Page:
The new benchmark in safety

When it comes to building trust and transparency, identifying and implanting safety standards is paramount to any mining business.

From employees to managers across the globe, the overwhelming goal is to ensure no-one gets hurt or is placed in an unsafe situation while at work.

While Australian companies have traditionally had the capacity to implement AS/NZS and/or ISO 18001 safety benchmarks, no global health and safety standard has ever existed.

Highly anticipated and eagerly awaited, the arrival of ISO 45001 represents the first true international standard for occupational health and safety (OH&S).

Evolving from the former OHSAS 18001 standard, ISO 45001 focuses on the interaction between an organisation and its business environment, while the former was aimed at managing OH&S hazards and other internal issues.

With a goal of controlling factors which could result in illness, injury and, in extreme cases, death, ISO 45001 lessens hostile effects on the physical, mental and cognitive conditions of all persons involved in an operation.

First embarking on a path to implement a safety management system certified to ISO 45001 during the standard’s draft stages, mobile mechanical maintenance service provider Ener ow took a strong lead from the outset.

Speaking to National Mining Chronicle, Enerflow General Manager David Smith said the standard would greatly impact the operations and safety objectives of the drill and blast sector.

“It places a heavy emphasis on continual improvement, touching on many areas of operations with the aim of evolving with the business as the drill and blast industry continues to mature,” he said.

During Enerflow’s implementation of ISO 45001, the safety paperwork completed by employees before carrying out a task was adjusted.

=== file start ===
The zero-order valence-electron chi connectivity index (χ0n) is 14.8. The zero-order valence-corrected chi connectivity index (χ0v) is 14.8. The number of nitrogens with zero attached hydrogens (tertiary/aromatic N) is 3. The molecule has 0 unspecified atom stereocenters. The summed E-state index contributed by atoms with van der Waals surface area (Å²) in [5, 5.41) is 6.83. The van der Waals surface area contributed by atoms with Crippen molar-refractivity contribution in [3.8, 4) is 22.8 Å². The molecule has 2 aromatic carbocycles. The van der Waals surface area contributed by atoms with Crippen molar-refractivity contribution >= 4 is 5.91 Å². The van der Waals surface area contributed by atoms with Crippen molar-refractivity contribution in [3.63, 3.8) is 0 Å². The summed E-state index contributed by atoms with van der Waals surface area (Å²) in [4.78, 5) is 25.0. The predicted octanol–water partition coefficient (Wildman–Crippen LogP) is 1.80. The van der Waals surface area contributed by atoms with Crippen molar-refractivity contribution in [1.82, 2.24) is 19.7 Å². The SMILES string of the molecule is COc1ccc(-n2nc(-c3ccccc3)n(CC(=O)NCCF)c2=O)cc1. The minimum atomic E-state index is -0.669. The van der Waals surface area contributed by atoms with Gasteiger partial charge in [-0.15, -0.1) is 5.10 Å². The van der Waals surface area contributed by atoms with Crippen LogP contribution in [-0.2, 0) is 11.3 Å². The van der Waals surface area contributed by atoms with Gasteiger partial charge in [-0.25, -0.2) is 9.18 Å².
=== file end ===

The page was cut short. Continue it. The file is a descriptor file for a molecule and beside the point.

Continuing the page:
“Previously paperwork would be pre-developed in a rigid, structured format that did not take into account developing hazards as the job was conducted, whereas now the inclusion of staff throughout the process better identifies hazards that potentially impact on them by allowing for more fluid assessment of risks,” Mr Smith said.

“The new standard requires companies to not only assess and consider their own internal risks, but to look wider and place emphasis on risks to all related stakeholders; that includes end users, contractors and suppliers.”

Enerflow has altered its reporting measures to compare its total recordable incident rates against the industry benchmark of lost-time injuries alone, exceeding 550 medical treatment and injury-free days. This was achieved over the past year while its workforce doubled in size.

“An example that was touched on during Enerflow’s implementation of the standard, and that would not likely have been captured under the old standard, is the transportation of goods and how the potential hazards could affect external parties such as the transporting contractor,” Mr Smith said.

“The new standard extends not just to employees, but to all stakeholders, and provides an avenue and obligation to proactively identify potential hazards with the aim of eliminating all risks and harm to interested parties.”

Image: (L-R): Health and Safety Advisor Jason Collins, Director Craig Johnston (all from Enerflow), Bureau Veritas National Key Account & Business Development Manager Phil Vale, with Enerflow’s Director Gareth Moody, General Manager David Smith, Workshop Supervisor Shaun Lyell and Product Support Manager Josh Staveley.

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